‘I slept on the waters to the West, and now I penetrate the ocean to know its depths. Its surface is green like beryl, silvery with the rays of the moon. Below, the water is blue like sapphire and already a little luminous.

‘I am lying on the undulations which are like the ripples of watered silk and I go down, swung from one undulation to another in a regular and soft movement, carried in a straight line towards the West. As I go down, the water becomes more luminous; big silvery currents run across it.

‘And I go down thus for a long time, swung undulation to undulation, always deeper and deeper.

‘All of a sudden, looking above me, I see a rosy tint, I go near and distinguish a bush which is like coral, as big as a tree, hanging from a blue rock. The inhabitants of the waters are going and coming, they are innumerable and diverse. Now I am standing on the fine shinning sand. I look around me with admiration. There are mountains and valleys, fantastic forests, strange flowers which could well be animals, and fishes which one would take to be flowers—there is no separation, no gap between the stationary and the non-stationary beings. Colours everywhere, soft or living and iridescent, but always refined and in accord. I walk on the sands of gold and contemplate all this beauty that is bathed in a soft and pale blue radiance in which the quite tiny spheres, luminous and red, green or golden, are circling.

‘How marvellous are the depths of the sea! Everywhere one feels the presence of Him in whom reside all the harmonies! I advance always towards the West, without getting tired or slowed down. The scenes succeed each other in an unbelievable variety; here on a rock of lapis-lazuli, see tiny and delicate sea-weeds, like long and blond or violet strands of hair; here big rosy walls, all bordered with silver; here flowers which look as if cut in huge diamonds; here shapes as beautiful as if they were the work of the most skilful sculptor; they contain what looks like drops of emerald with alternating pulsations of light and shade.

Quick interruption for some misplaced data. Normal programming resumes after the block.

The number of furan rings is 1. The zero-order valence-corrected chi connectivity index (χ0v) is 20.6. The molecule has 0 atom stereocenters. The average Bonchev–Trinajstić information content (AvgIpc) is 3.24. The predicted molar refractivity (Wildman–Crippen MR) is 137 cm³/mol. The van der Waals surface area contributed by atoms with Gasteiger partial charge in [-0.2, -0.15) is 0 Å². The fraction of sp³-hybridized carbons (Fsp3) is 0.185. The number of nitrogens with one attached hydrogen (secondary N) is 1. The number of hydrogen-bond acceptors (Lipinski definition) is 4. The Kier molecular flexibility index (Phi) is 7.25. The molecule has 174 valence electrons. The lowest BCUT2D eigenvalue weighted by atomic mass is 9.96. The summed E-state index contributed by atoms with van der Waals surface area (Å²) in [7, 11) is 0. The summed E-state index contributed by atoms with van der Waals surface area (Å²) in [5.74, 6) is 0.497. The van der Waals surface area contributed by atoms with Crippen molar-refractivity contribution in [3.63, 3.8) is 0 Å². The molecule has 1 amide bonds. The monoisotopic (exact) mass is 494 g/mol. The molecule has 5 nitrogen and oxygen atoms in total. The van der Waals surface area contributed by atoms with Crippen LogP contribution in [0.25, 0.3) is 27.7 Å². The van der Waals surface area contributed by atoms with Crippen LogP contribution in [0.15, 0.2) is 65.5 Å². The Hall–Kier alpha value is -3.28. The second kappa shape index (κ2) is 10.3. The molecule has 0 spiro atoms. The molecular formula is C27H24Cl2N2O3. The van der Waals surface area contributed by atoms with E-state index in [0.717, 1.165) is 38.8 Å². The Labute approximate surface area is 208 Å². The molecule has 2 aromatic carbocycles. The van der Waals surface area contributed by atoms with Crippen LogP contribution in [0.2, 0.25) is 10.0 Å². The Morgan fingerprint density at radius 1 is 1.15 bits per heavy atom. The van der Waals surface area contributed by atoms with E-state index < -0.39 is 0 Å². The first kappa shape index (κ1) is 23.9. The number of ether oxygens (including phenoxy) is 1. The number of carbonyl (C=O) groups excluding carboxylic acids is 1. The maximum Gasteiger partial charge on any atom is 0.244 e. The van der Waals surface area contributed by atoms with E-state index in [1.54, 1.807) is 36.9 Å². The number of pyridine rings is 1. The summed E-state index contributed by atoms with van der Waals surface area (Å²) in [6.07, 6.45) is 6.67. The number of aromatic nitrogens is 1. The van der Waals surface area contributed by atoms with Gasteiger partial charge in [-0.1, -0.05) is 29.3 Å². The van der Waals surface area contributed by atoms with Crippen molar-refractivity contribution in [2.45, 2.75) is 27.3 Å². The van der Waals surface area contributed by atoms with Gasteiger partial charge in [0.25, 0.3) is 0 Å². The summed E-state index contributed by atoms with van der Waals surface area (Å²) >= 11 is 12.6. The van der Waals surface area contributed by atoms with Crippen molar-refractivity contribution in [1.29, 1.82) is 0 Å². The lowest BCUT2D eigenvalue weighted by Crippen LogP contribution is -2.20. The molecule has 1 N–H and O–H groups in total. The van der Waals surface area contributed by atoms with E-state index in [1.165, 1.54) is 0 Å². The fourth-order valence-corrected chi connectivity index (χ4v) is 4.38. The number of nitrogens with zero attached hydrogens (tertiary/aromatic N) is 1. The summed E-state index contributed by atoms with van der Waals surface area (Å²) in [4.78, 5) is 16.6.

‘Now I am moving on a sandy way of silver between two walls of rock as blue as a blue sapphire; the water becomes more pure and luminous.

‘Unexpectedly, at a turn of the way, I find myself before a grotto which looks as if carved in crystal, shining all over with prismatic radiance.

‘Between two rainbow-coloured columns there is a being of big stature; his head, that of quite a young man, is encompassed with small blond ringlets, his eyes are green like the sea; he is dressed in a tunic of light blue and on his shoulders there are two big fins, snow-white and winged-shaped. On seeing me, he stands against a column to make room for me to pass. Hardly do I cross the threshold when an exquisite melody comes and strikes on my ears. Here the water is all a rainbow colour, the ground is sanded with iridescent pearls, the parvis and the vault from which grateful stalactites hang are like opal; delightful perfumes are spread everywhere; there are galleries, openings, corners, on all sides, but straight before me I see a great light and it is towards that that I proceed. There are great rays of gold, of silver, of sapphire, of emerald, of rubies; all these rays take birth at a point too far from me to distinguish what it is and they shoot forth in all directions, I feel myself drawn towards their centre by a powerful attraction.

‘Now I see where the rays are emanating form, I see an oval of white light surrounded by a superb rainbow. The oval is lying flat, and I sense and perceive that he whom the light is hiding from my sight is plunged in deep repose. For a long time I remain at the outer limit of the rainbow, trying to pierce the light and see him who is sleeping surrounded by such splendour. Unable to distinguish anything thus, I penetrate into the rainbow, then into the white luminous oval; and then I see a marvellous being: he is stretched over what looks like a pile of white down, his supple body of incomparable beauty is clad in a long white robe. On his head which was resting on his bent arm, I can see only his long hair the colour of ripe wheat, overflowing his shoulders. At this magnificent spectacle a great and sweet emotion invades me, and also a deep reverence.

‘Did the sleeper feel my presence? See, he wakes up and rises in all his beauty and grace. He turns towards me and his eyes meet mine, his mauve and luminous eyes which have an expression of sweetness and infinite tenderness. Without the noise of words he wishes me a touching welcome, to which my whole being responds joyously; then taking me by the hand, he conducts me to the couch he has just left. I stretch myself on this downy whiteness, and the harmonious face bends over me; a soft current of force penetrates me wholly, vitalizing, revivifying each cell.

‘Then, surrounded by the splendid colours of the rainbow, enveloped by the soothing melodies and exquisite perfumes, under such a powerful and tender look, I go to sleep in a beatific repose. And during my sleep I learn many beautiful and useful things.

‘Of all these marvellous things which I understood without the noise of words, I shall mention only one.

‘Wherever there is beauty, wherever there is radiance, wherever there is progression towards perfection, be it in the Heaven high up or down in the depths, everywhere there is assuredly the being in the form and likeliness of man—man, the supreme terrestrial evolver.’